The more simulation steps, the less knowledge, and the greater the ignorance about the model deviations from the physically true state. This is the message of the increasing width of the uncertainty envelope of propagated error.
Every single projection in England, et al.’s Figure 1 is subject to the ±4 Wm-2 CMIP5 average cloud forcing error. A proper display of their physical meaning should include an uncertainty envelope like that in post Figure 1, bottom. Moreover, the systematic error in the projections of individual models enters a multi-model average as the root-mean-square.  England, et al.’s multi-model mean projections — the dark red and blue lines — have even greater uncertainty than any of the individual projections. This is an irony that regularly escapes consensus climatologists.
So, when you see a figure such as Figure 4 top, below, supplied by the US National Academy of Sciences , realize that a presentation that fully conformed to scientific standards would look like Figure 4 bottom.
Figure 4. Top: Figure 4 from ; original legend: Model simulations of 20th century climate variations more closely match observed temperature when both natural and human influences are included. Black line shows observed temperatures. Bottom, the top left US NAS panel showing the global 20th century air temperature hindcast, but now with uncertainty bars from propagated ±4 Wm-2 CMIP5 average cloud forcing error.
It makes no sense at all to claim that an explanation of later 20th century warming is not possible without including “human influences,” when in fact an explanation of later 20th century warming is not possible, period.
Climate modelers choose parameter sets with offsetting errors in order to successfully hindcast the 20th century air temperature.  That means any correspondence between hindcast temperatures and observed temperatures is tendentious — the correspondence is deliberately built-in.
The previous post made the case that their own statements reveal that climate modelers are not trained as physical scientists. It showed that climate modeling itself is a liberal art in the manner of cultural studies, but elaborated with mathematics. In cultural studies, theory just intellectualizes the prejudices of the theorist. This post presents the other side of that coin: the lack of understanding that follows from the lack of professional training.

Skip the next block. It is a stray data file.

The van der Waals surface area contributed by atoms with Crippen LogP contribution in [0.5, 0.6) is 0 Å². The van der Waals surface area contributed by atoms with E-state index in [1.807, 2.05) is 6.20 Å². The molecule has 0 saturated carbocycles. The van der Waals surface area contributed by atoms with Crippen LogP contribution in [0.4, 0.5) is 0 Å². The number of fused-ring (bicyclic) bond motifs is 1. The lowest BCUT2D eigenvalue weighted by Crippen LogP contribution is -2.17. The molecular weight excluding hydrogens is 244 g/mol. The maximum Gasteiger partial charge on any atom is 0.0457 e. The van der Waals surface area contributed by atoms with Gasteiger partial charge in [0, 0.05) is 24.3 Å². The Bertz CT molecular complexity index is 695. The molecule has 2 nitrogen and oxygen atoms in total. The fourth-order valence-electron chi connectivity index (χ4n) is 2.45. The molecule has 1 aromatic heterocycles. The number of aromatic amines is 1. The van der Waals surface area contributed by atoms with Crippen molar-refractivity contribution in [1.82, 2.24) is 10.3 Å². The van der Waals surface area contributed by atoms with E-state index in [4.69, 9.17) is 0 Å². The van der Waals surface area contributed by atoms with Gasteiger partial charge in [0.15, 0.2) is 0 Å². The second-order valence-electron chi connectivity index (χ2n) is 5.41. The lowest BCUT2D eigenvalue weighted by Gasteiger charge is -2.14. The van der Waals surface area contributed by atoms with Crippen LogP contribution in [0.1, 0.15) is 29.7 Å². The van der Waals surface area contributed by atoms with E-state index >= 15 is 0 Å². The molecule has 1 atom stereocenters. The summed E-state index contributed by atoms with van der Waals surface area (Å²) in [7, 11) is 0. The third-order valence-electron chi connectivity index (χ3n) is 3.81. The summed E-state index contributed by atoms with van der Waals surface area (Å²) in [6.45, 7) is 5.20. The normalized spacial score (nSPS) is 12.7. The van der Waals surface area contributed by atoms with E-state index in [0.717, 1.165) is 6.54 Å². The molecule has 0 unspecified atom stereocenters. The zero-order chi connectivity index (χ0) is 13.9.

The fact that England, et al., can claim the “robust nature of twenty-first century warming projections” and ‘increased confidence‘ in IPCC projections, when their models are obviously incapable of resolving the climate energy state, merely shows that they can have no understanding whatever of the source of physical meaning. This is why they exhibit no recognition that their models projections have no physical meaning. Likewise the editors and reviewers of Nature Climate Change, the management of the US National Academy of Sciences, and the entire IPCC top to bottom.
The evidence shows that these people do not know how physical meaning emerges from physical theory. They do not know how to recognize physical meaning, how to present physical meaning, nor how to evaluate physical meaning.
In short, they understand neither prediction nor falsification; conjointly the very foundation of science.
Climate modelers are not scientists. They are not doing science. Their climate model projections have no physical meaning. Their climate model projections have never had any physical meaning.
To this date, there hasn’t been a single GHG emissions climate projection, ever, that had physical meaning. So, all those contentious debates about whether some model, some set of models, or some multi-model mean, tracks the global air temperature record, or not, are completely pointless. It doesn’t matter whether a physically meaningless projection happens to match some observable, or not. The projection is physically meaningless. It has no scientific content. The debate has no substantive content. The debaters may as well be contesting theology.
So, when someone says about AGW that, “The science is settled!,” one can truthfully respond that it is indeed settled: there is no science in AGW.
1. Frank, P., Negligence, Non-Science, and Consensus Climatology. Energy & Environment, 2015. 26(3): p. 391-416.
2. IPCC, Climate Change 2007: The Physical Science Basis. Contribution of Working Group I to the Fourth Assessment Report of the Intergovernmental Panel on Climate Change, S. Solomon, et al., Editors. 2007, Cambridge University: Cambridge.
3. Hansen, J., et al., GISS analysis of surface temperature change. J. Geophys. Res., 1999. 104(D24): p. 30997–31022.
4. Rowlands, D.J., et al., Broad range of 2050 warming from an observationally constrained large climate model ensemble. Nature Geosci, 2012. 5(4): p. 256-260.
5. Collins, M., et al., Climate model errors, feedbacks and forcings: a comparison of perturbed physics and multi-model ensembles. Climate Dynamics, 2011. 36(9-10): p. 1737-1766.
6. England, M.H., J.B. Kajtar, and N. Maher, Robust warming projections despite the recent hiatus. Nature Clim. Change, 2015. 5(5): p. 394-396.
7. Lauer, A. and K. Hamilton, Simulating Clouds with Global Climate Models: A Comparison of CMIP5 Results with CMIP3 and Satellite Data. J. Climate, 2013. 26(11): p. 3823-3845.
8. Frank, P., Propagation of Error and the Reliability of Global Air Temperature Projections; Invited Poster, in American Geophysical Union Fall Meeting. 2013: San Francisco, CA; Available from: http://meteo.lcd.lu/globalwarming/Frank/propagation_of_error_poster_AGU2013.pdf (2.9 MB pdf).
9. Taylor, B.N. and C.E. Kuyatt., Guidelines for Evaluating and Expressing the Uncertainty of NIST Measurement Results. 1994, National Institute of Standards and Technology: Washington, DC. p. 20.
10. Staudt, A., N. Huddleston, and I. Kraucunas, Understanding and Responding to Climate Change 2008, The National Academy of Sciences USA: Washington, D.C.
11. Kiehl, J.T., Twentieth century climate model response and climate sensitivity. Geophys. Res. Lett., 2007. 34(22): p. L22710.